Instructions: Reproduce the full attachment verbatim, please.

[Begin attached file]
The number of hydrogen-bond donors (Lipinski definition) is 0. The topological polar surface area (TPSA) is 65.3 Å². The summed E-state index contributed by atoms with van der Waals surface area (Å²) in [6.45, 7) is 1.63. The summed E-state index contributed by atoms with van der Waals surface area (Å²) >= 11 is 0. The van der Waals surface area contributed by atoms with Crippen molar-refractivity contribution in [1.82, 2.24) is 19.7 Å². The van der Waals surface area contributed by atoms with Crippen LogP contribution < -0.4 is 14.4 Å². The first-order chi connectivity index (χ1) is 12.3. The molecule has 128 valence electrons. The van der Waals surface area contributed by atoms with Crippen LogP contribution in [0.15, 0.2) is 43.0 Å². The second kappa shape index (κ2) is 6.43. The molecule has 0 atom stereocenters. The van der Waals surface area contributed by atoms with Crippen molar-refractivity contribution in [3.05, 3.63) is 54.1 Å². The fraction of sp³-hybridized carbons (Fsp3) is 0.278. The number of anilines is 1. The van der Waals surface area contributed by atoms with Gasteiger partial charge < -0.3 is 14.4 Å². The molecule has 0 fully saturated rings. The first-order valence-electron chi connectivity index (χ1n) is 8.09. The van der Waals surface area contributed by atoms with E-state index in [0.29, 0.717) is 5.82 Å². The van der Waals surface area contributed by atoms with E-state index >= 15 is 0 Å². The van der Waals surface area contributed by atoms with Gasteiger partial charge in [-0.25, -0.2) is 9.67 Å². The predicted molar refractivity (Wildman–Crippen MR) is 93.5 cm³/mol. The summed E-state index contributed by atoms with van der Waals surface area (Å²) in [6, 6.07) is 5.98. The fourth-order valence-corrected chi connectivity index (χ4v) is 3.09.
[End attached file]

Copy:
The number of hydrogen-bond donors (Lipinski definition) is 0. The topological polar surface area (TPSA) is 65.3 Å². The summed E-state index contributed by atoms with van der Waals surface area (Å²) in [6.45, 7) is 1.63. The summed E-state index contributed by atoms with van der Waals surface area (Å²) >= 11 is 0. The van der Waals surface area contributed by atoms with Crippen molar-refractivity contribution in [1.82, 2.24) is 19.7 Å². The van der Waals surface area contributed by atoms with Crippen LogP contribution < -0.4 is 14.4 Å². The first-order chi connectivity index (χ1) is 12.3. The molecule has 128 valence electrons. The van der Waals surface area contributed by atoms with Crippen LogP contribution in [0.15, 0.2) is 43.0 Å². The second kappa shape index (κ2) is 6.43. The molecule has 0 atom stereocenters. The van der Waals surface area contributed by atoms with Crippen molar-refractivity contribution in [3.05, 3.63) is 54.1 Å². The fraction of sp³-hybridized carbons (Fsp3) is 0.278. The number of anilines is 1. The van der Waals surface area contributed by atoms with Gasteiger partial charge < -0.3 is 14.4 Å². The molecule has 0 fully saturated rings. The first-order valence-electron chi connectivity index (χ1n) is 8.09. The van der Waals surface area contributed by atoms with E-state index in [0.29, 0.717) is 5.82 Å². The van der Waals surface area contributed by atoms with E-state index >= 15 is 0 Å². The van der Waals surface area contributed by atoms with Gasteiger partial charge in [-0.25, -0.2) is 9.67 Å². The predicted molar refractivity (Wildman–Crippen MR) is 93.5 cm³/mol. The summed E-state index contributed by atoms with van der Waals surface area (Å²) in [6, 6.07) is 5.98. The fourth-order valence-corrected chi connectivity index (χ4v) is 3.09.